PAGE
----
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            • #7
              Thanks Jared, if I get a chance to call him this weekend I will. Do you have his phone # and a best time to get a hold of him?
              Joe
              Scratch-building 4-place #1231
              Almost Wyoming region of Nebraska

              Comment


              • #8
                Hi guys, just an update. When I got to the shop today I checked the depth and how far to the side the "step" was... 0.135" deep and 0.257" across top side was 0.250". Friction held the bolts in place when the part was turned upside down. Not as bad as I originally thought but I called Bob about it anyway and explained what i had going on. He said that that little hiccup would not be a problem and that the design would support that mistake so I could use the part safely. Feel kinda bad about calling during his supper time though, forgot about the 2 hour time difference.
                Joe
                Scratch-building 4-place #1231
                Almost Wyoming region of Nebraska

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                • #9
                  Thanks for the update. To often we never find out the outcome of a discussed problem, so we can't learn.

                  Doug
                  Scratch building Patrol #254

                  Comment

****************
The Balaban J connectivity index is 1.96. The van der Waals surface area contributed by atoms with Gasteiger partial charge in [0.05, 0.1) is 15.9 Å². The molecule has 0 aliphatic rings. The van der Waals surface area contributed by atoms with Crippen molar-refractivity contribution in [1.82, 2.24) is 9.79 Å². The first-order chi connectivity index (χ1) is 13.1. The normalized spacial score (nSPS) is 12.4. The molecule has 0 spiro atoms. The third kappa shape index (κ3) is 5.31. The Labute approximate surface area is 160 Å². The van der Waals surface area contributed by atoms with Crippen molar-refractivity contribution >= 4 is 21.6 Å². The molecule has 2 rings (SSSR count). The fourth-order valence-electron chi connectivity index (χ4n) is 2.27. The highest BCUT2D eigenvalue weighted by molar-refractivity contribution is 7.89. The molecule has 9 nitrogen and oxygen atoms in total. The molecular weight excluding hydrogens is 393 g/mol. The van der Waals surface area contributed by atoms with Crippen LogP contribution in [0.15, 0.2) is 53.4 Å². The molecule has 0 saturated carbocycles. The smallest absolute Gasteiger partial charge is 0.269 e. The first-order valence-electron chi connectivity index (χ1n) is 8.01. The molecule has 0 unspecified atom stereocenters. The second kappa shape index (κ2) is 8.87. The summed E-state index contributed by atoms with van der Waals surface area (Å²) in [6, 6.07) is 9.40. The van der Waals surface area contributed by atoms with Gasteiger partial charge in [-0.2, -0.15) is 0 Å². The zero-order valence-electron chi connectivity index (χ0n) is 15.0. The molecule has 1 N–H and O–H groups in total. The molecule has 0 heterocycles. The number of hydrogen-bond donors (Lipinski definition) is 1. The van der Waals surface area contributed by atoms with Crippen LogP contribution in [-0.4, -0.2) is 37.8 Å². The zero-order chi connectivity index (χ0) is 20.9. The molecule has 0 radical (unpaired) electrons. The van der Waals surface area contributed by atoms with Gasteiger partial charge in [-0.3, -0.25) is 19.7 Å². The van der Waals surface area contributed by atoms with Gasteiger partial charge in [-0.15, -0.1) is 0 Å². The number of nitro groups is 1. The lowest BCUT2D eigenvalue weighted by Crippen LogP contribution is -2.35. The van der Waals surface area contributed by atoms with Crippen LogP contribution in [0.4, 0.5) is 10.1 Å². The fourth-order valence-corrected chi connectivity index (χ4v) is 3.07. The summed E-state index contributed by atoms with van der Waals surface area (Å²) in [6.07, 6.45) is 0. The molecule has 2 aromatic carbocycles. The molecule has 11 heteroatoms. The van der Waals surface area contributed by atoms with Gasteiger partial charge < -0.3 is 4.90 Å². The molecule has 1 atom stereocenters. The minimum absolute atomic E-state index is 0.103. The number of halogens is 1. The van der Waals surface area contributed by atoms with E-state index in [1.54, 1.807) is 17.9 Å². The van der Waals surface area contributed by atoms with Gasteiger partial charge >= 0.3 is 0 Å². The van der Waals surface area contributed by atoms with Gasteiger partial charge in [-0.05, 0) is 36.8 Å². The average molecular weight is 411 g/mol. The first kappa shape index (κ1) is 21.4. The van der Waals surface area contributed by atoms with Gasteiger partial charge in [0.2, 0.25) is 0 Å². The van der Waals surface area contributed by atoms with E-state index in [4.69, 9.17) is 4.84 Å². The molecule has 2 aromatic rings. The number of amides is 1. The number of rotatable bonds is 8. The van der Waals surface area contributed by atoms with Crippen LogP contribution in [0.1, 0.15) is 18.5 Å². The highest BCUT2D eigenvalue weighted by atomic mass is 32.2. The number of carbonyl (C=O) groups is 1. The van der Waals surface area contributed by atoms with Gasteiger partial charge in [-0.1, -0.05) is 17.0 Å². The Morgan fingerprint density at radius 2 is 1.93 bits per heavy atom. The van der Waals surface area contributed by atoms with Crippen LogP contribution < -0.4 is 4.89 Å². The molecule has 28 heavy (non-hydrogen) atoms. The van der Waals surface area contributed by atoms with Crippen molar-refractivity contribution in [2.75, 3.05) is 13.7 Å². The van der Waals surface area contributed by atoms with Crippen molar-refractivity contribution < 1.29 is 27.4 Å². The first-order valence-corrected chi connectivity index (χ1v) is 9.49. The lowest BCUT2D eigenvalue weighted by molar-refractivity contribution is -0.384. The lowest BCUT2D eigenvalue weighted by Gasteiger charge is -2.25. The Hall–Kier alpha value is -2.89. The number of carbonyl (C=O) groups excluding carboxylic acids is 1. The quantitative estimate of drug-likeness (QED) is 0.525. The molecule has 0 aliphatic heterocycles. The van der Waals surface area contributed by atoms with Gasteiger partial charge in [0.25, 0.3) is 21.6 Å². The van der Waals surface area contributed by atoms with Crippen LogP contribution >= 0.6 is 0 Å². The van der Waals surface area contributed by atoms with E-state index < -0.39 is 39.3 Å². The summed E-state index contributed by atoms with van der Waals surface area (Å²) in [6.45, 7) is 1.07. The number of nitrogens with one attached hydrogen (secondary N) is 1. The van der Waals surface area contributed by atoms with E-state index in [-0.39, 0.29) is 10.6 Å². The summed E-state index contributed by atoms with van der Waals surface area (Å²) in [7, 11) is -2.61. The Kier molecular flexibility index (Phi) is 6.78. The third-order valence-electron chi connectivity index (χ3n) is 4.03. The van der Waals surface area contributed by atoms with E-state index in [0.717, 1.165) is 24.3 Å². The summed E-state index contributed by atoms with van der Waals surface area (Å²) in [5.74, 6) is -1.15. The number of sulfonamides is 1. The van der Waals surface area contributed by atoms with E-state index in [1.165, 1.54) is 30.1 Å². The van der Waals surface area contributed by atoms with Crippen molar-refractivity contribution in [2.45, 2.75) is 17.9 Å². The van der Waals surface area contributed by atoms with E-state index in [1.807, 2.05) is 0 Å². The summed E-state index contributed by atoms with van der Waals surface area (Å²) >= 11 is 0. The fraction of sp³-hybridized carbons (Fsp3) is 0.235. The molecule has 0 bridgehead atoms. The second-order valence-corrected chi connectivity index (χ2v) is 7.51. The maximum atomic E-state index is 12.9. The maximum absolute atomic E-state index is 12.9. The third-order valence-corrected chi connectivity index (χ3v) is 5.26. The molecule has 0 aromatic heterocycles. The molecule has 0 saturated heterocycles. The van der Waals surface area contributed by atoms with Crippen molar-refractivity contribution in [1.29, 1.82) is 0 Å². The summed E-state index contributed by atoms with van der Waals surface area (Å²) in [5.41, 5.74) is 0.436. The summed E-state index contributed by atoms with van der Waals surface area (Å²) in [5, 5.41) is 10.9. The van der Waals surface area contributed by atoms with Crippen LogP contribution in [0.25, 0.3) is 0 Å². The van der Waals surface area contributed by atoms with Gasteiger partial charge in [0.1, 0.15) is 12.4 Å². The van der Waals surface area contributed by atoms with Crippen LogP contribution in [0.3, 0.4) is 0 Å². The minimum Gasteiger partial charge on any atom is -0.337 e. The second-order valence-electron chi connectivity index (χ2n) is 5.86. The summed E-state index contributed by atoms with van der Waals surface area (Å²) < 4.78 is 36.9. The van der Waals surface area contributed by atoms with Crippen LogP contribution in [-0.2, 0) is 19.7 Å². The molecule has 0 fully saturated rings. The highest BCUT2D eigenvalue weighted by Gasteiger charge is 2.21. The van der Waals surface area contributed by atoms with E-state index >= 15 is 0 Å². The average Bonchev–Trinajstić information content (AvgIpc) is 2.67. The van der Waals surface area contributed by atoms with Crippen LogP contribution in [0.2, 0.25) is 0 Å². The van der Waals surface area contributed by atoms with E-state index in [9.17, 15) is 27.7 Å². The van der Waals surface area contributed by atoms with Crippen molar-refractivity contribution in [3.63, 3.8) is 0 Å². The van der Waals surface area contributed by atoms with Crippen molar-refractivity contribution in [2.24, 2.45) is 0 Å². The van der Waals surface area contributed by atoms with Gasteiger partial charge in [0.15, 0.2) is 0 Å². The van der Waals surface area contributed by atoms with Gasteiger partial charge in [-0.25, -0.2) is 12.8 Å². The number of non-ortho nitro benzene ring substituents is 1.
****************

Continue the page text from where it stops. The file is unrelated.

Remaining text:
• #10
                    Hi guys, this is an old thread, but I'll try to relaunch it with a new question.

                    (4-place A quickbuild kit)

                    My strut fittings don't match my wing spar attachment fittings.
                    The two steel lugs from the wing spar are about 1/16th inch too wide to fit in the slots of the fitting.

                    If anyone else has encountered this problem - did you just squeeze the spar lugs together with a G-clamp or something?

                    Did you remove material from one / both of the lugs?
                    Obviously I don't want to be removing material from the aluminium fitting, or have it jammed on there with side loading on the lugs.

                    Or... (drumroll please) - is this a dumb question, and I'm missing something really obvious?

                    Thanks again,

                    James
                    Nowra, Australia
                    The Bob Barrows Bearhawk: "It's big like a Boeing... but better built."

                    Comment


                    • svyolo
                      svyolo commented
                      Editing a comment
                      Mine fit very tight.

                    • James
                      James commented
                      Editing a comment
                      Did you remove any material, or tweek them a litte SV?

                      James